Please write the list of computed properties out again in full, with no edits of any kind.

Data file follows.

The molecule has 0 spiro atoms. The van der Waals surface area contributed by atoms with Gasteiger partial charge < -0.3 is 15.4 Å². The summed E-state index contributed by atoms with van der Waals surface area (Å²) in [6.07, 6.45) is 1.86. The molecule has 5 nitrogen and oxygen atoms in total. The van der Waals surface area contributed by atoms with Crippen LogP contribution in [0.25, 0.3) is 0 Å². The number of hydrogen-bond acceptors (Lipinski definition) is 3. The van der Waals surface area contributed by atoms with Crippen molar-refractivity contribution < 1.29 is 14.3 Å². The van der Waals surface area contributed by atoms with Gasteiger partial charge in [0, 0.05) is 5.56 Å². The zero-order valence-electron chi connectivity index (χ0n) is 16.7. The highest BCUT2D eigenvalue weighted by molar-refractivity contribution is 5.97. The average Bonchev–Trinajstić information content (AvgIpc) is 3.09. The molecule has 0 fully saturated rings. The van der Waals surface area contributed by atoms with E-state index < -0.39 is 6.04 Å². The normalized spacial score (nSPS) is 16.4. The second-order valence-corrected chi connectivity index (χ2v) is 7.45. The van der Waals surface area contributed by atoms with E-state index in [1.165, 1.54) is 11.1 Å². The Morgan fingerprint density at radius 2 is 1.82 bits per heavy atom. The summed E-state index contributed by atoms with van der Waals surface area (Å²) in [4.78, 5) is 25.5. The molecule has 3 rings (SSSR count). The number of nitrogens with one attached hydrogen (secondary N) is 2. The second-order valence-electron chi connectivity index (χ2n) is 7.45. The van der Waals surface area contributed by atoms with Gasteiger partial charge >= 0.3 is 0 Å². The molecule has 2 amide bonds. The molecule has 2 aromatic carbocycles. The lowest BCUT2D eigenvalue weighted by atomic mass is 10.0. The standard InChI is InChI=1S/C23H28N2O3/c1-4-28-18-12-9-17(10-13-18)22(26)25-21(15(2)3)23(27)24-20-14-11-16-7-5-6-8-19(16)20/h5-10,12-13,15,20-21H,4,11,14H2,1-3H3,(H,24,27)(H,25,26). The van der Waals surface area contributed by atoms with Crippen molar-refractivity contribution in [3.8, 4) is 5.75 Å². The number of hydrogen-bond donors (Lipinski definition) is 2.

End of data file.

The molecule has 0 spiro atoms. The van der Waals surface area contributed by atoms with Gasteiger partial charge < -0.3 is 15.4 Å². The summed E-state index contributed by atoms with van der Waals surface area (Å²) in [6.07, 6.45) is 1.86. The molecule has 5 nitrogen and oxygen atoms in total. The van der Waals surface area contributed by atoms with Crippen LogP contribution in [0.25, 0.3) is 0 Å². The number of hydrogen-bond acceptors (Lipinski definition) is 3. The van der Waals surface area contributed by atoms with Crippen molar-refractivity contribution < 1.29 is 14.3 Å². The van der Waals surface area contributed by atoms with Gasteiger partial charge in [0, 0.05) is 5.56 Å². The zero-order valence-electron chi connectivity index (χ0n) is 16.7. The highest BCUT2D eigenvalue weighted by molar-refractivity contribution is 5.97. The average Bonchev–Trinajstić information content (AvgIpc) is 3.09. The molecule has 0 fully saturated rings. The van der Waals surface area contributed by atoms with E-state index < -0.39 is 6.04 Å². The normalized spacial score (nSPS) is 16.4. The second-order valence-corrected chi connectivity index (χ2v) is 7.45. The van der Waals surface area contributed by atoms with E-state index in [1.165, 1.54) is 11.1 Å². The Morgan fingerprint density at radius 2 is 1.82 bits per heavy atom. The summed E-state index contributed by atoms with van der Waals surface area (Å²) in [4.78, 5) is 25.5. The molecule has 3 rings (SSSR count). The number of nitrogens with one attached hydrogen (secondary N) is 2. The second-order valence-electron chi connectivity index (χ2n) is 7.45. The van der Waals surface area contributed by atoms with Gasteiger partial charge >= 0.3 is 0 Å². The molecule has 2 amide bonds. The molecule has 2 aromatic carbocycles. The lowest BCUT2D eigenvalue weighted by atomic mass is 10.0. The standard InChI is InChI=1S/C23H28N2O3/c1-4-28-18-12-9-17(10-13-18)22(26)25-21(15(2)3)23(27)24-20-14-11-16-7-5-6-8-19(16)20/h5-10,12-13,15,20-21H,4,11,14H2,1-3H3,(H,24,27)(H,25,26). The van der Waals surface area contributed by atoms with Crippen molar-refractivity contribution in [3.8, 4) is 5.75 Å². The number of hydrogen-bond donors (Lipinski definition) is 2.